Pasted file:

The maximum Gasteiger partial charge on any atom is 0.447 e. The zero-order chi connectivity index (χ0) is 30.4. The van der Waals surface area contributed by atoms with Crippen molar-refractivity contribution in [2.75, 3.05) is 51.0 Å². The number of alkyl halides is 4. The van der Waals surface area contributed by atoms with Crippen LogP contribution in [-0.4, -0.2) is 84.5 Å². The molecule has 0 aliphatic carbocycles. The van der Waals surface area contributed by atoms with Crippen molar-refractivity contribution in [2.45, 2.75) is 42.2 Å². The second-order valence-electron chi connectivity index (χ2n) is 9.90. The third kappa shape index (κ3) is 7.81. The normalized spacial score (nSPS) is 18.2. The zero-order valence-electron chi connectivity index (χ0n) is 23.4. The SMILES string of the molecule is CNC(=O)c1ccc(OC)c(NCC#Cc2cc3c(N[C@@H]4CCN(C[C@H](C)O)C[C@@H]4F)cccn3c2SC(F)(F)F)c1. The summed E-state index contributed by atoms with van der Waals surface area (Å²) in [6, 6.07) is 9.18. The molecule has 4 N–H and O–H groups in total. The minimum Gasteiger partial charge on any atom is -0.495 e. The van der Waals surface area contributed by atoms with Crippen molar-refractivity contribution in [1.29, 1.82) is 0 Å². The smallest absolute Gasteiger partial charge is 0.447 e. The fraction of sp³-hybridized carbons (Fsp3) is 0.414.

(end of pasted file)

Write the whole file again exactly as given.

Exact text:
The maximum Gasteiger partial charge on any atom is 0.447 e. The zero-order chi connectivity index (χ0) is 30.4. The van der Waals surface area contributed by atoms with Crippen molar-refractivity contribution in [2.75, 3.05) is 51.0 Å². The number of alkyl halides is 4. The van der Waals surface area contributed by atoms with Crippen LogP contribution in [-0.4, -0.2) is 84.5 Å². The molecule has 0 aliphatic carbocycles. The van der Waals surface area contributed by atoms with Crippen molar-refractivity contribution in [2.45, 2.75) is 42.2 Å². The second-order valence-electron chi connectivity index (χ2n) is 9.90. The third kappa shape index (κ3) is 7.81. The normalized spacial score (nSPS) is 18.2. The zero-order valence-electron chi connectivity index (χ0n) is 23.4. The SMILES string of the molecule is CNC(=O)c1ccc(OC)c(NCC#Cc2cc3c(N[C@@H]4CCN(C[C@H](C)O)C[C@@H]4F)cccn3c2SC(F)(F)F)c1. The summed E-state index contributed by atoms with van der Waals surface area (Å²) in [6, 6.07) is 9.18. The molecule has 4 N–H and O–H groups in total. The minimum Gasteiger partial charge on any atom is -0.495 e. The van der Waals surface area contributed by atoms with Crippen molar-refractivity contribution in [1.29, 1.82) is 0 Å². The smallest absolute Gasteiger partial charge is 0.447 e. The fraction of sp³-hybridized carbons (Fsp3) is 0.414.